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A colloquial term for the stance of those who, internationally, coordinate, organize, and mobilize opposition to neoliberalism and the political power of transnational corporations. Most anti-globalization activists use other titles: ‘the Global Justice Movement’; the ‘Movement of Movements’ (a critical alliance of disparate movements espousing anti-capitalist politics, anti-globalization, anti-war, and radical ecological issues); and the ‘alter-globalist movement’ (promoting humanist values and ‘economic justice’). A major concern is that past North–South trade agreements have been unfair to the South.

J. Agnew et al., eds (2003) think the claim that anti-globalization protests are global is a bold one: ‘in the absence of a locatable centre of authority, anti-globalization protesters mirror the “non-place” of power by choosing targets that symbolize global imperial sovereignty.’ De Filippis (On-Line Conf. Commun. Organ. & Dev.) thinks local organizers should fight neoliberal globalization, while M. Neocleous (2003) argues that ‘a non-territorial democratization of power…a geography of insurrection as opposed too the geography of order’ is needed to fight globalization. Wissenburg (2004) Org. & Env. 17, 4 calls for a ‘radical articulation of environmental interests’ by anti-globalization activists.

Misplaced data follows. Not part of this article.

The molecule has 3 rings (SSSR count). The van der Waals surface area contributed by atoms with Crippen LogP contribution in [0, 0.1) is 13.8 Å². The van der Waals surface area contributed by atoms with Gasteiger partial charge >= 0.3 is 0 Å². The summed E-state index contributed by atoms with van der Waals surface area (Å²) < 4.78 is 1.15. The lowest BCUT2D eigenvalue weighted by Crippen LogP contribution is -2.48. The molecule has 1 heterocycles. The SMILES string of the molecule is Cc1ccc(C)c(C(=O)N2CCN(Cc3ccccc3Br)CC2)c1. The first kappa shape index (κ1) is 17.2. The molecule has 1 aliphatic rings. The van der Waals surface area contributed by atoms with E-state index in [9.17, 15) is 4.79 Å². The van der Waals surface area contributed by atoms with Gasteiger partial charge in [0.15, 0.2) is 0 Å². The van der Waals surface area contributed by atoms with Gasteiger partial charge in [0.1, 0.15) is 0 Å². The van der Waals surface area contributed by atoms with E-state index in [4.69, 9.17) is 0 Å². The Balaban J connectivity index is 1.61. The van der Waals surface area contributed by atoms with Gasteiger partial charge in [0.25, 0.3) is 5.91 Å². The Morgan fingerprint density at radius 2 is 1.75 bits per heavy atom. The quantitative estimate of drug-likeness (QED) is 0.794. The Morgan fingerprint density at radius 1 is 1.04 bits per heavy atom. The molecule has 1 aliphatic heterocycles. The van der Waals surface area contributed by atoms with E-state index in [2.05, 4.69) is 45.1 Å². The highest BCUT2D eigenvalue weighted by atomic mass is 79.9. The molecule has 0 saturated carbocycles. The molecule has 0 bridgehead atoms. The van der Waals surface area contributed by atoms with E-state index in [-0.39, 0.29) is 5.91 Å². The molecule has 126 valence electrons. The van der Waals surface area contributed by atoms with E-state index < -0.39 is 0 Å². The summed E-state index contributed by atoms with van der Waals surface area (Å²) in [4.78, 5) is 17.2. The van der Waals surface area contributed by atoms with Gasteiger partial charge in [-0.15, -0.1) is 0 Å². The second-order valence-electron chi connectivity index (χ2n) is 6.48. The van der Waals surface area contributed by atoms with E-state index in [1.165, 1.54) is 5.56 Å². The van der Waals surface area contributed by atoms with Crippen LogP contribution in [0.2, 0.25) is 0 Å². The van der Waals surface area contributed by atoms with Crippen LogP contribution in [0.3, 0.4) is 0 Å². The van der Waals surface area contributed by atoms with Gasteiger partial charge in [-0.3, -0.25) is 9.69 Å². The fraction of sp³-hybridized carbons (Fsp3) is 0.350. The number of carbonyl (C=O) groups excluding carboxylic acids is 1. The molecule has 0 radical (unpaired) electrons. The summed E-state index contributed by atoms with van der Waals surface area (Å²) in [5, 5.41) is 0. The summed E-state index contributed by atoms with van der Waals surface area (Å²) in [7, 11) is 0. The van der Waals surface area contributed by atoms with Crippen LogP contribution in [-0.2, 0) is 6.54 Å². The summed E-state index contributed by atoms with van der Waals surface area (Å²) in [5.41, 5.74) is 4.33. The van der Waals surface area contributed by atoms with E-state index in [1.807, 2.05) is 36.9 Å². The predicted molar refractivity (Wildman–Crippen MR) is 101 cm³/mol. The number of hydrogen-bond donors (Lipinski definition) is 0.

Subjects: Earth Sciences and Geography.

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